"Oh, the data show on news ninety six point five WDBO. Sean. You're not going to be. That they're pushing the is pushing you go ahead after me. But you need Democrats like me. Put my country before my party and want you to be successful. Because if my president because my country does well in my state as well that's more important to meet at any party. Wow. That's Joe Manchin who was saying that stuff the democrat from wow. West virginia. Virginia wrestlemania right? Yeah. Joe manchin. I've i've. He is if I had to say like a democrat. I would say that about Joe Manchin because he just doesn't seem nuts. And he also knew you know, why he survived by the way the reelection. Do you know what he's arrive? He survived because he didn't go. He didn't. But the administration. Yeah. West virginia. He didn't buck the administration. He actually wanted to work with the president. And that's are like, okay, we can deal with that. So that's I mean, that's how that worked amazing. So I mean, you see there there's he he would he's the guy would say liberal progressive. There's a difference between the two, you know, there's there's a definite difference. So in. Australia. Universities are starting to ban sarcasm. No. Nope. In fact, Gideon rose now, the director policy at the institute of public affairs said that the majority of a strategy and universities all hostile to free speech and that they've been sock hasn't because it's a quote foam of violence. Now, they had a public affairs free. They had an free speech on campus audit in two thousand seventeen and they found that the university of Queensland western Sydney University and Charles Stewart university all band sarcasm. It's literally included in their bullying policies. They put it with ridicule. It literally includes sarcasm in its guide. On how to for real. This is a real thing how to identify potentially aggressive behaviors. And it warrants to be careful with humor and sarcasm. Seriously. I'm looking at it right now. Like, they say identifying potentially aggressive behaviors prolonged glaring. No, I contact. Oh my goodness. I mean, it's just crazy. So they say that sarcasm is apparently like oh my gosh. Take over from here because I got to face pump sarcasm. So that's a weird. But show me on the doll where the sarcasm hurt. You is what I say many people turned into such pansies that wasn't sarcastic. Now. They really are being real. That's not the word preferred to is. But it's the one and allowed to. FCC understood. When did they turn when did this happen? Oh, gosh. I think it's been happening for a while cash. People are just these people are week. Oh sarcasm bothers, you know, it hurts. They're saying it's like it's like a salt. Salt is good. I I just. Yeah. Nope. Nope. Nope. I just this is so ridiculous. All this assist. Silly. I why is there? There's there's no reason. Why should we all know we all have friends that don't understand sarcasm? Right. Like, there's always that one friend that you're with and they just don't have things like that. Because I just don't see it with those people. I can't stand. I'm like, you know, what you're too stupid. Well, that's harsh. But no, it's what here's the thing. I do we have to know. Why do we why do we have to sugarcoat everything? This is the problem. Everyone wants to be handled with kid gloves and get participation trophies. And no one wants to be offended. I don't care if you're offended when people say, I'm offended. I immediately. What to me what I hear is? I am week. I'm a weak person. It's a miracle that I still exist. That's what I hear. When someone goes. I am totally offended. I hear a week. I have to have posted to remind me to breathe and blink. That's what I hear. I just think you're advertising how weak and silly. You are no one cares. If you're offended where did you support your expecting a crown like a beauty pageant and a bouquet of flowers because you're offended. You're offended. You know one. You don't have the right to not be. You don't have the right to tell someone don't offend me. Now. Especially when people are so weak. Know intellectually and in their personal constitutions that they are triggered over the existence of the chance that someone might disagree with them. People are good grief. Just like with Twitter trying to heaven forbid, you have a genuine conversation about transgenderism we can't have that because truth might trigger some people. So we need to shield them from truth and aid them in. Just they're one sided argument. That's how we got flatter. Yeah. That's why flutters are still exist. Because because of that, that's that's that's why. I don't know. I. It all of this is just it's I just get so disillusioned with people. I have to include this headline as well. None of these things go together. But I am mystified by this. So Japan cybersecurity minister cybersecurity what does that just several security? What does it mean to you technology? Computers online safety of your information. Yeah. Okay. Well, the minister in charge of all of that for Japan the country. Well, he no knowledge that he never has used a computer. And then he doesn't even know what a USB port is. Yeah. Yeah. He actually goes I give instructions to my aid. So I don't punch into a computer myself. But I'm confident that our work is flawless. Okay. This is essentially the people who are arguing for firearm policy here. They've never took the same thing. So this. I mean, lawmakers it actually was highlighted in Japanese media, they were incredulous over this guy. I mean, he runs their cybersecurity ruling-party lawmaker Yoshitaka seco- was in charge of the twenty twenty Tokyo Olympics, and he was asked questions from independent and opposition legislators, and that's when he gave that quote, and he he goes. He when he was asked about the grit, and malware didn't even know how to answer these questions he says, well, the USB was basically never used. He didn't even know what it was. He was just saying things. I'm not making any of this up. This is on ABC. I've not kidding. You. And lawmakers did not even understand how to deal with it. Because all of this was live on their television, national television, and they get they. And while Sacramento was having this discussion. Bureaucrats were they were on television racing over to him running over to him to give him sheets of paper with information. So he at least could say things that sounded somewhat smart. And he was named his position last month during the cabinet reshuffle. And he and they go, well, he's not expected to have much hands on responsibility handling of either cybersecurity or the Olympics, but he's the head of cybersecurity for Japan. Yeah. I mean, I well the USB was an actually used and they're looking at each other. Like, what do you know what you're talking about? Doesn't. Doesn't sound like you know, what you're talking about. Well. Okay. I F sounds about right for government. Right. That sounds about right for government. That's what it sounds. Swimming. Or you know, what I mean like, hey, the headlight guard, but can't swim. Swam before on the lifeguard. Never actually swam. Just have someone do it for me. Doc you pedal. We don't use too much. Yeah. Oh my heavens. I can't even deal with us. So Julian Assange is going to be prosecuted for espionage, US officials are hopeful that they're going to get him extradited from his bolt hole there in the Ecuadorian embassy in London. And to face charges in an American courtroom. I wish that people would stop blowing smoke up his by. Because the guy is a Creighton. I mean, let's not forget when we had our soldiers in Afghanistan. He put our military lives in danger because he published informant. He he will he out of the informants that our troops were relying on for intelligence. He put all of these informants lives in danger. He took the way that it was described. Our the eyes and ears that our units. Rely on the battlefield. He obliterated all of that. And you know, that the documents that he published when they raided bin Laden's compound in Julian Assange is documents on our military and outing our informants and everything else that that was found amongst the documentation in bin Laden's compound. So people need to stop acting like Julian Assange is king blank blank mountain because he's not he's a Creighton. And he jeopardized the lives of I don't know how many people and he's he's he's he's he's a he's a stooge. He's never been an ally of the United States. He he actually worked with our enemies against us to imperil the lives of innocent people. So I don't know why in the world anybody who is on the right? Especially would defend him. What do they think it's cool or something or do? They just not know what the hell they're talking about. Remember when they did was it the collateral damage video that they put out all my gosh. I just remember so many stories, and I had people by the I have friends by the way who were serving and who were in Afghanistan at the time this all happened, and they these veterans and these special operators. They cannot stand this guy because of what he did everything changed their movements had to everything changed. Everything was out at. Does astor. So all the people that, you know, throw it down if you claim to love the troops dump blow don't kiss Julian Assange, but because you can't do both. You can't say that you support troops while thinking Julian Assange is a great guy because he almost got him killed. And the informants that they relied upon to help not only keep them safe. But also move about and carry out their missions. I this guy's a Creighton. And he's a stooge for Russia. I mean, that's true. I mean, this people I don't know if people forget about this or what? It's a Ben Sasse was right. He released a statement saying this is cut and dried WikiLeaks as an outlet for foreign propaganda. And Julian Assange is an enemy of the American people. And it's true. He has no allied a serious journalist or defenders of free speech. He's in bed with a guy who murders journalists and dissidents. So I don't I mean, I do not know about her in that likes Julian Assange, those who and I have friends that were in service on the battlefield at the time. All this stuff went down. And I have heard them for a fact run this guy down. They cannot stand him. They think he's enemy of the state. Because he is. We have Florida man on the way. And let's see here. We've got some stuff. We got Florida minute on the way, we've got a bunch of stuff as well happening. I ended up getting a couple more MAG. I wanna make sure that I have a magnet for like my kitchen and one from living room. And then you know, when the dogs go outside at night. I always take my big giant, my M L one fifty ilar because that thing has a beam throw of more than a quarter mile. It's over a thousand lumens of light not that my dogs are like running a quarter mile away from me. But I just you know, we have coyotes in the area, I want to be able to see everything. So I always take my MagLev out with me whenever I go outside. I like MAG light because I've always had it. This has always been the first thing that I've gone to because it's dependable it holds up after. I mean, I I the house full of boys in this thing holds up all my MAG lights, hold up, and it is something that represents decades of research. It's just totally state of the art they always refine it, and this is why a lot of people on the forest a lot of people who are serving the country. They carry MAG lights. Because they're dependable. Right. I mean, you want the best, and you want to have something that puts that that gives you effective usable light. They also have the survival light the MAG lite M L three hundred L, it's a four cell LED. Get eighteen days of affective, real usable light that's more than four hundred hours on a single.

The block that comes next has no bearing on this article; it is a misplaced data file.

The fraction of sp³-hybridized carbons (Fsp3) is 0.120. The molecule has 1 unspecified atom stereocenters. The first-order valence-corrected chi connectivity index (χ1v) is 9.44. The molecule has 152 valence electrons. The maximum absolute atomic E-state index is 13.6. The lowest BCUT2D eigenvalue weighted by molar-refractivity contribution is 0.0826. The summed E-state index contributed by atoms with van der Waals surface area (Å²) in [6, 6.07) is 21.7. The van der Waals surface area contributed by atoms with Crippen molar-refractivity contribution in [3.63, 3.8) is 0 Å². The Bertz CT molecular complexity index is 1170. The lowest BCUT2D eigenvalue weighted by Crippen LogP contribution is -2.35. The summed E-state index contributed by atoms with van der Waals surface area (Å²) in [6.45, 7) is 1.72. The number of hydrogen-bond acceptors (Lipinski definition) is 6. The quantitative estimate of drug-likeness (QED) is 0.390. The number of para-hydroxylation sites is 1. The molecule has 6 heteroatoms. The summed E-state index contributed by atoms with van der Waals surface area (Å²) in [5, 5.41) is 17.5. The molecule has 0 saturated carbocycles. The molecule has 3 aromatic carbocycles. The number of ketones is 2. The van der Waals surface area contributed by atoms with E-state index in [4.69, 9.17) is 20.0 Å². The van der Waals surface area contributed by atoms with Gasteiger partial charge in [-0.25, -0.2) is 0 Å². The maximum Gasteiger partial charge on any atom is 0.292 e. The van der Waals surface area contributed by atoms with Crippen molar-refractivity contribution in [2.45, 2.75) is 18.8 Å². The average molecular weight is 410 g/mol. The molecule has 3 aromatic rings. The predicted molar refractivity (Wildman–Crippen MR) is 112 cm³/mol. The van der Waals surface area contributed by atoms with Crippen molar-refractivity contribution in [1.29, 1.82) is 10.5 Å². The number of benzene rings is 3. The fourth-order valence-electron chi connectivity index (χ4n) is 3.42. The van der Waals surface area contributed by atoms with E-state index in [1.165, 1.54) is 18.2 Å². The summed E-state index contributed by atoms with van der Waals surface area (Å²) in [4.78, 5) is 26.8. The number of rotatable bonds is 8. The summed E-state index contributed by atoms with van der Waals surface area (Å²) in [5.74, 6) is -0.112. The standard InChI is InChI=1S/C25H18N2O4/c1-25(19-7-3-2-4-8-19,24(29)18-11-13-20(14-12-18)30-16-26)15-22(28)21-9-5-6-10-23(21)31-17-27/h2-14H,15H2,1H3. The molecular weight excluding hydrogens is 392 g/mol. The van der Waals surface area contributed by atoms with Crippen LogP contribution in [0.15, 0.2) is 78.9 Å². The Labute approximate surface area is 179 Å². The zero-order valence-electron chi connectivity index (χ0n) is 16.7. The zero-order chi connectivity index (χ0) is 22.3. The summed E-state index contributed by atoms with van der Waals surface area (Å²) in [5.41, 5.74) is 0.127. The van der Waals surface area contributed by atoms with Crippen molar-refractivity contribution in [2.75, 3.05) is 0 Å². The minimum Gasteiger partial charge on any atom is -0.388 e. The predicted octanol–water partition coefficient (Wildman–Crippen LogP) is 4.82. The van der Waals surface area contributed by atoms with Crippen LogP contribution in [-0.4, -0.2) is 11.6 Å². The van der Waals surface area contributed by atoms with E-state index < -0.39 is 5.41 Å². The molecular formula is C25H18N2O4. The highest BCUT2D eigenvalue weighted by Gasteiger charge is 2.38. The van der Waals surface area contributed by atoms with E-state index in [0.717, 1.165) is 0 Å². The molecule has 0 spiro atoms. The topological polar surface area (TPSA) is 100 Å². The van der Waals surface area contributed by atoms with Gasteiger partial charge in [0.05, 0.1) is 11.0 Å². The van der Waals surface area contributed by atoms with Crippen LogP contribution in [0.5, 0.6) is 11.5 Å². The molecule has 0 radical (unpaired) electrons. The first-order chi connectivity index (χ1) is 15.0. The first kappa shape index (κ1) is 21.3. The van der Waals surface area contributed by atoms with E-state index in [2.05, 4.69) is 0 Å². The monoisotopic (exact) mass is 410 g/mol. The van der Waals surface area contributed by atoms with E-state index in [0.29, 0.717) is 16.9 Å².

Julian Assange Joe Manchin president Japan West virginia Afghanistan Olympics United States Virginia Sean Australia Gideon rose Twitter Florida institute of public affairs FCC Russia Yoshitaka seco university of Queensland weste